The Lion’s Daughter 
Skin Show

The Lion’s Daughter is likely a lioness. Unless the lion bred with another big cat, like a tiger, and the offspring was a liger. That’s objectively pretty neat. The Lion’s Daughter are also a progressive/sludge metal band from St. Louis, Missouri. We’re talking about the latter, and this is their new album (4th overall), sexily titled Skin Show.

That’s a name I can get behind, if’n ya know what I mean. I can also get behind a band’s evolution. While I must confess I have never heard their first album, Shame On Us All, I can definitely understand the sentiment it portrays. The first one I heard was the next one, Existence is Horror, which was a decent, heavy, blackened sludge affair. The next one, Future Cult, is where shit got weird. They added some synth work into the proceedings, which honestly made it a lot more interesting than their previous work, despite not having much staying power for me.

The new one, the previously mentioned Skin Show, brings those synths back, so if you were looking for them to think it was mistake and go back to basics, well, jog on, friend. The good news is that the synths on this album play a significant role, don’t feel forced, and give some of the material a downright poppy feeling. Maybe even danceable. Uh oh.

Luckily, that “danceable” feeling comes in the form of a vibe sounding a lot like Assassins-era Nachtmystium, if you’re into that sort of thing. If you’re not, then you won’t enjoy the first track, “Become the Night.” It has a catchy chorus built around that vibe and I really dig it. The vocals may have an effect on them to accentuate frontman Scott Fogelbach’s growls and it… works.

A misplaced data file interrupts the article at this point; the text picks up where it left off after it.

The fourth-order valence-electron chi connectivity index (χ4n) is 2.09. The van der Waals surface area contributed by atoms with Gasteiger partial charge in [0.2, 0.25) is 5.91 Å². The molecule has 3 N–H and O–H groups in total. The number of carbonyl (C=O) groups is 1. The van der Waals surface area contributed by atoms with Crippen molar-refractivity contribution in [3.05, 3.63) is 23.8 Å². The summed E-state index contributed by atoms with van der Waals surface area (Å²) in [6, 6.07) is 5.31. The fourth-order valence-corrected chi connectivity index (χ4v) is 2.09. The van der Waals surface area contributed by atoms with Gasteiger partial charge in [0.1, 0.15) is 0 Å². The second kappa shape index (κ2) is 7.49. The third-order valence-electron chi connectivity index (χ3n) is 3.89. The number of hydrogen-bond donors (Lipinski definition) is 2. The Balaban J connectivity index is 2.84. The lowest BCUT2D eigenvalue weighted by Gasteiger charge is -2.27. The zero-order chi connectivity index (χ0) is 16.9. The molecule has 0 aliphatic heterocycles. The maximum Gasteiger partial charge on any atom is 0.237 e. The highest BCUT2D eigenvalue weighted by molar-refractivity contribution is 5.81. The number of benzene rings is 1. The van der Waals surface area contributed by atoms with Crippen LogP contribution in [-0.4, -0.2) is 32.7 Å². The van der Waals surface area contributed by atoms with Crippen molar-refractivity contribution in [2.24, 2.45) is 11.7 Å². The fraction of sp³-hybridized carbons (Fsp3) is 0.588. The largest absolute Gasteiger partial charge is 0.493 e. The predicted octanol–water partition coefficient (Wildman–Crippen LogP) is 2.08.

The next one I’ll mention, the third track, “Neon Teeth,” begins with an eerie synth line which sounds similar to the main theme from the original “Halloween,” but different enough that it sounds inspired by without copying it. That’s not a knock because the sound of the synths overall, by design, have that 70s feel, which works well, and in places remind me a lot of Goblin, who provided the soundtrack for Dario Argento’s works, except there’s a heavier backbone.

Shortly after, two great song titles in a row come in the form of “Werewolf Hospital,” which sounds like a great idea for a B horror movie I would definitely watch (although does that mean the hospital treats werewolves or is ran by them?) and “Sex Trap,” which is what I would have to set for any female to pay attention to me (this is probably close to 100% true). Other than great song titles, what’s endearing about these two is that they each have recognizable hooks, but are also more straightforward metal songs with only a small synth presence.

At the end of the album, there’s the title track, “Skin Show,” and the closer “The Chemist.” Where I’m from, they call the latter a “cooker.” Both of these formidably continue the narrative laid out by the rest of the album, but the former definitely has more of a guitar presence than the other tracks. “The Chemist” is the longest track, which almost always irks me being at the end, but this is 10 songs in 42 minutes, so it doesn’t overstay its welcome.

With all I’ve said here, you can probably guess that I dig this record. I do. Yes, the synths are very prevalent, but this band is still metal to the core (not metalcore). The album’s description tells of a 70’s New York atmosphere and it makes sense. This is the band’s finest hour so far. It’s their most cohesive, well written, confident work. It’s endlessly addicting with catchy choruses everywhere you look. If you’re asking yourself if you’ll like it, just check out one track. If you like that, you’ll like the rest of the album. That doesn’t mean that it all sounds the same, but if you like the overall feel of one, you’ll enjoy the rest. Pick this up. Do yourself a friggin’ service!

[Visit the band's website]
Written by J Mays
May 18th, 2021


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